Jun is a rebellious teenager running wild on the streets of Tokyo away from his family to whom he refuses to speak.
His encounter with a master sumo wrestler, who spots his potential to be fat despite his slight frame, leads him into one of the most mysterious practices of the martial arts.
Through him, Jun discovers an unimagined world of strength, intelligence and self-acceptance.But how can he become Zen when he is beset by grief and violence?
How can he become a sumo wrestler when he can't put on weight?
Behind the clouds, there is always a heaven...
Eric-Emmanuel Schmitt's new novella follows Milarepa, Mr Ibrahim and the Flowers of the Koran, Oscar and the Lady in Pink and Noah's Child in the series Le Cycle de l'Invisible, bringing readers a tale about childhood and spirituality that goes right to the heart of Zen Buddhism.
Buddachannel - « EES: philosophy by parables »
Who is the shadowy Shomintsu who claims to "see a fat man" in Jun, a lanky teenager eking out an existence peddling photo stories on the streets of Tokyo? Tokyo is vast, but Shomintsu is forever turning up on Jun's path. Eventually, he tells him that he is the head of a sumo wrestling school, and he invites Jun to watch a match. The tormented youth comes to see that a sport he had dismissed as stupid is in fact the way to wisdom. He learns to step back from himself the better to discover who he is, and to off-load his past so as to put his weight behind the future. Filled with self-loathing, convinced that no one, not even his angelic mother, loves him, Jun soon learns to master his emotions through concentration and meditation. The most mysterious of the martial arts initiates him into Zen philosophy and gradually transforms his hatred of everything into a passion for life. At 18, the young man has discovered that "behind the clouds, there is always a heaven".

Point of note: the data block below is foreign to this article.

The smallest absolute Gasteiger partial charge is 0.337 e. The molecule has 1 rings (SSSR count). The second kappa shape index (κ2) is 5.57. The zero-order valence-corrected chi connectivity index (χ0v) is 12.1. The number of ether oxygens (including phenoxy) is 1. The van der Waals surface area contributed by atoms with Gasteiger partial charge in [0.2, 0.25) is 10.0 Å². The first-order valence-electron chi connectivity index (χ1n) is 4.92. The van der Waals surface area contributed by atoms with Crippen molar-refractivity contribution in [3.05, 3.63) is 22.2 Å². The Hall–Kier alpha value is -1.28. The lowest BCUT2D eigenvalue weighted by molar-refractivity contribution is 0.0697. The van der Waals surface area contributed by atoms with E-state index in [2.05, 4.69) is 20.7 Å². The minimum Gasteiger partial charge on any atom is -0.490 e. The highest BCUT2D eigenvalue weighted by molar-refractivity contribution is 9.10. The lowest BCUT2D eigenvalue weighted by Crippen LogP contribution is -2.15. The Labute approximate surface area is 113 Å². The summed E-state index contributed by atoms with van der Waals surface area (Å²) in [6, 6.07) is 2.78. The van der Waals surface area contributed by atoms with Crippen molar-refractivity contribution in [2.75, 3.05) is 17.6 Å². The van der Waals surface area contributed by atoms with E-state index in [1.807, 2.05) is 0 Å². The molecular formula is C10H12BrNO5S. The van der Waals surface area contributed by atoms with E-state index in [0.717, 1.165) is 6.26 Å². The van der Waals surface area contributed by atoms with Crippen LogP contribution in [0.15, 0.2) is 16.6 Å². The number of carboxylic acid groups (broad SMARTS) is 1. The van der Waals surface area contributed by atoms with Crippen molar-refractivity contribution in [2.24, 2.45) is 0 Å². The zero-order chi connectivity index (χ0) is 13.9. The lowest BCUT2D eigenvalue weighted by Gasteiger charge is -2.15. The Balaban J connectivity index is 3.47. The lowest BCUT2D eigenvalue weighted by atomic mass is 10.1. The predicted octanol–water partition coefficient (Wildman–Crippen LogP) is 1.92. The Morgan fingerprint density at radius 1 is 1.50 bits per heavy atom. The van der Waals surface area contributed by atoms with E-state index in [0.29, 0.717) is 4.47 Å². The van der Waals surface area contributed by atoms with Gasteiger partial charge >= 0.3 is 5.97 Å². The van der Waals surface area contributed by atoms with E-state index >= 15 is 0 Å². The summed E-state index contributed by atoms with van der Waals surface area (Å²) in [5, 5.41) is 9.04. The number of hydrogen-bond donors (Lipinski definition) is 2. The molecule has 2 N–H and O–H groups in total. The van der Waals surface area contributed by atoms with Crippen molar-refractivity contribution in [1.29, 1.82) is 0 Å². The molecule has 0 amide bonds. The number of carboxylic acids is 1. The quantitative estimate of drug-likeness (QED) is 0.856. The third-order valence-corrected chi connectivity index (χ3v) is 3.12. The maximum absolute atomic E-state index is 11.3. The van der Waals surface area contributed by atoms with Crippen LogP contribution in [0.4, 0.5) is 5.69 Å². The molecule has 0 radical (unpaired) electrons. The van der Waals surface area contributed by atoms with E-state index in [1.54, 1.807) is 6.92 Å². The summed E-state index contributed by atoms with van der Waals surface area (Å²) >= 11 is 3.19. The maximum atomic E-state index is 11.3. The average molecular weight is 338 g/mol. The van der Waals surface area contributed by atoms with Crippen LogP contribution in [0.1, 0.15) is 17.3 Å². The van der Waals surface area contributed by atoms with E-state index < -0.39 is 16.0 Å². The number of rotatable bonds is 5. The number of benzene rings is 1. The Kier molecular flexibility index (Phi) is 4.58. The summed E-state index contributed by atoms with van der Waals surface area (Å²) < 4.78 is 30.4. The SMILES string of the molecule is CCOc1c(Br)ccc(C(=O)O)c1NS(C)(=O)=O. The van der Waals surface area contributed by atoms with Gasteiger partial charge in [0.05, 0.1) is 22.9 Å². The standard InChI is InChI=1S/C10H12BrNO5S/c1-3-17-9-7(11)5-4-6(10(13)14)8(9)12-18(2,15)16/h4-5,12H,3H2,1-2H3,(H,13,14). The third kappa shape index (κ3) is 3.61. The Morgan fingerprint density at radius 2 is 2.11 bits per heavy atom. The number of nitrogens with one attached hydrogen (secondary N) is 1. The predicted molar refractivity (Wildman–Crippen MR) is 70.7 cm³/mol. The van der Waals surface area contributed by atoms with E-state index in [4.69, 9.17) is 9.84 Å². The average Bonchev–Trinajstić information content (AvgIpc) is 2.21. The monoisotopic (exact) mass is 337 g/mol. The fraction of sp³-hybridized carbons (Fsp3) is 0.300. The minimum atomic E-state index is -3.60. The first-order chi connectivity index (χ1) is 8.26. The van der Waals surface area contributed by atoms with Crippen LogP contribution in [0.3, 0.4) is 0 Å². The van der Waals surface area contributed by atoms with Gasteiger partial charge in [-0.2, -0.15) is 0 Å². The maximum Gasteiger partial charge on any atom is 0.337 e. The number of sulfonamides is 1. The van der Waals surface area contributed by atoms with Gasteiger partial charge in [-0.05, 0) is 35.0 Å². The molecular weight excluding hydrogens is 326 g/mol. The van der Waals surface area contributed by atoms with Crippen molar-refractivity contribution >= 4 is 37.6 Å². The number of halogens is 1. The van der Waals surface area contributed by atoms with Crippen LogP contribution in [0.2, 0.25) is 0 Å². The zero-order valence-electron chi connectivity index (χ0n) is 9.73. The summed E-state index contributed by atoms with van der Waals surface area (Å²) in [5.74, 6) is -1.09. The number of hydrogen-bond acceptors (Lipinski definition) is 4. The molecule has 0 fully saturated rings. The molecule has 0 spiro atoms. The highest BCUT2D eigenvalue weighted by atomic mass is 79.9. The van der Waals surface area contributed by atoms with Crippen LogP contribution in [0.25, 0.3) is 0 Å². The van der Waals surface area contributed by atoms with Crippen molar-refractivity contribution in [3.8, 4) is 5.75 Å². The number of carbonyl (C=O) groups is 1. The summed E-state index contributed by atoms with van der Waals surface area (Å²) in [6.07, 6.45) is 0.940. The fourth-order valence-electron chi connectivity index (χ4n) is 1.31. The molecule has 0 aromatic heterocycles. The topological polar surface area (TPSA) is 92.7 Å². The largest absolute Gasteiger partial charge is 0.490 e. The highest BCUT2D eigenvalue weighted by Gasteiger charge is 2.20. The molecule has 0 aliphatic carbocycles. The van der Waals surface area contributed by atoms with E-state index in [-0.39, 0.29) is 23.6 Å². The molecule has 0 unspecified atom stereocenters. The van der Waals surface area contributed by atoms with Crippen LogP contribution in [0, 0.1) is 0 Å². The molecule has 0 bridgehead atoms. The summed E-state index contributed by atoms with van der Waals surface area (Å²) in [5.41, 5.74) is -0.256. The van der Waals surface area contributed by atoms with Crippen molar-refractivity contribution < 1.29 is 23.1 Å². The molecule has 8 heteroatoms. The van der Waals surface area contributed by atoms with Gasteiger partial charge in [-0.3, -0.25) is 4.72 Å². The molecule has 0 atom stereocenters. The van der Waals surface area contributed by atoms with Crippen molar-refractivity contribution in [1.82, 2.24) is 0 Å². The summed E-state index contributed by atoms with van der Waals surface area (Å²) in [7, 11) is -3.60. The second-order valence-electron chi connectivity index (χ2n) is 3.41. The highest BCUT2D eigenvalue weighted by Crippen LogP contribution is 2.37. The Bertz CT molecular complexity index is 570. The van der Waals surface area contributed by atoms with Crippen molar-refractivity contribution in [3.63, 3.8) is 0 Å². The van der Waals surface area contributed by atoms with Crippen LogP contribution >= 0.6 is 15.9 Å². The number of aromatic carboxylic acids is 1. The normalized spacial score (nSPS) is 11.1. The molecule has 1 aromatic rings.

With The Sumo Wrestler Who Could Not Get Fat, a Buddhist tale about childhood and spirituality, Eric Emmanuel Schmitt has added a new novella to his "Cycle de l'Invisible", a series about the great religions, comprising Milarepa, Monsieur Ibrahim and the Flowers of the Koran, Oscar and the Lady in Pink and Noah's Child.***
ÉRIC-EMMANUEL SCHMITT: philosophy by parablesBehind the clouds, there is always a heaven.